To this day, Britain has more than recognises fifty-six regional dialects, with the London accent and expressions having always been thought as the most popular.
Because the BBC was headquartered in London, radio hosts cultivated an exaggerated manner of speaking that regional banter, to better be understood over the tricky wireless airwaves.
In keeping with the demonstrated example of properly spoken English transmitted on the air and heard all over the world, the teaching of grammar, vocabulary and especially pronunciation in UK schools was revolutionized.
It is not uncommon for a country to formulate a standardized version of its native language, all while maintaining local dialects.
To standardize the English language in the UK, school curricula were modified to teach Received Pronunciation, sometimes to the detriment of the existing national language, such as Irish.
Global broadcasting of BBC English, or RP – as Received Pronunciation is often called was, in fact, the beginning of standardization of the English language in the UK.
Standardization of any language including English involves:
The English language is currently undergoing further standardization because of the popularity of movies and music in English.This time, the shift is more toward a north American accent, or a neutral accent.
What does that mean for all of you, who are developing English language skills?
Only about two percent of Britons speak RP in its purest form. – David William
Obviously, striving for the best English skills possible should be the goal of every English learner, whether native speaker or for speakers of other languages.
To learn English online in such a way that you are confident in your transactions with native English speakers, you need only to:
To achieve fluency in English, you needn’t worry over which accent to adopt, which English is better or inspires more confidence when spoken.
You only need to study English with the end goal of becoming fluent.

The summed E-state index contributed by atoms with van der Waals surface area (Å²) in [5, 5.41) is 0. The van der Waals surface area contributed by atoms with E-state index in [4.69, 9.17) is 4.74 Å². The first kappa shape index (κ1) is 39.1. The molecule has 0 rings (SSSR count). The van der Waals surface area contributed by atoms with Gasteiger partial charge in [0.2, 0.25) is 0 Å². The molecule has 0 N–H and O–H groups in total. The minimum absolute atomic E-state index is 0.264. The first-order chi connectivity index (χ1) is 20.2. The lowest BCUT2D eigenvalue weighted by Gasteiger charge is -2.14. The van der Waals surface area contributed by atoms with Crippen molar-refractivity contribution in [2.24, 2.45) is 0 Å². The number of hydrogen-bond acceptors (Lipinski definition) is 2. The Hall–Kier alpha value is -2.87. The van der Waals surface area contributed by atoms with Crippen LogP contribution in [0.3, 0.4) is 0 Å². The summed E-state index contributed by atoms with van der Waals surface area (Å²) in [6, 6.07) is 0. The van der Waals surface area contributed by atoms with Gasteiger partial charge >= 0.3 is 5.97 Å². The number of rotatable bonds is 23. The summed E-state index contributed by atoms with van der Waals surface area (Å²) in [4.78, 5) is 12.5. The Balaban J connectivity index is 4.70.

Apply pronunciation rules to any new words you learn (Source: Pixabay Credit: Alexa Photos)
You might wonder about that ‘suitable’ qualifier. Isn’t anyone who speaks English qualified to tutor in the spoken language?
In theory, yes. Practice is a different kettle altogether, for several reasons.
Depending on where in the world you live, you may not have access to native English speakers and, if you do, they might not speak the type of English you are striving to learn.
In spite of global gravitation to a ‘region neutral’ adaptation to the English language, there are still distinct accents, dialects and vocabulary to contend with.
A good example of variances in vocabulary is the word ‘jumper’.
In British English, a jumper is a knit garment that covers the torso and arms; in other words: a sweater.
In other English speaking countries, that same article of clothing would simply be called a sweater, while a jumper would represent a sleeveless dress worn over a blouse.
Turnabout is fair play! In Great Britain, such a dress is called a pinafore.
You can see where the confusion would start… right?
This trouble is exacerbated by the policy of some non-English speaking countries to learn and teach both British and American English and blending the two.
If you live in Poland or India, two diverse examples of situations that involve English learning, most likely you will be exposed to and have access to British English speakers.
However, if you live in China, Japan or South Korea, your English curriculum at school may consist of a mix of the various styles of English. You may, for example, use a textbook that reflects American English but any recordings or videos could be in British English.
Furthermore, your school’s curriculum may place less emphasis on your learning and practising pronunciation, favouring instead your acquisition of vocabulary and your understanding of grammar rules, proven through rigorous exams.
Finally, any Native English speaker working as a foreign teacher you encounter in your country might speak with either British, Australian or American pronunciation.
Remember: the most important criterion in finding an English teacher to learn with is what your purpose and goals are with regard to your use of English.
With all of the factors to consider, how can you find your ideal English teacher: one you click with on a personal level – a very important aspect of taking lessons, and that you can learn well from?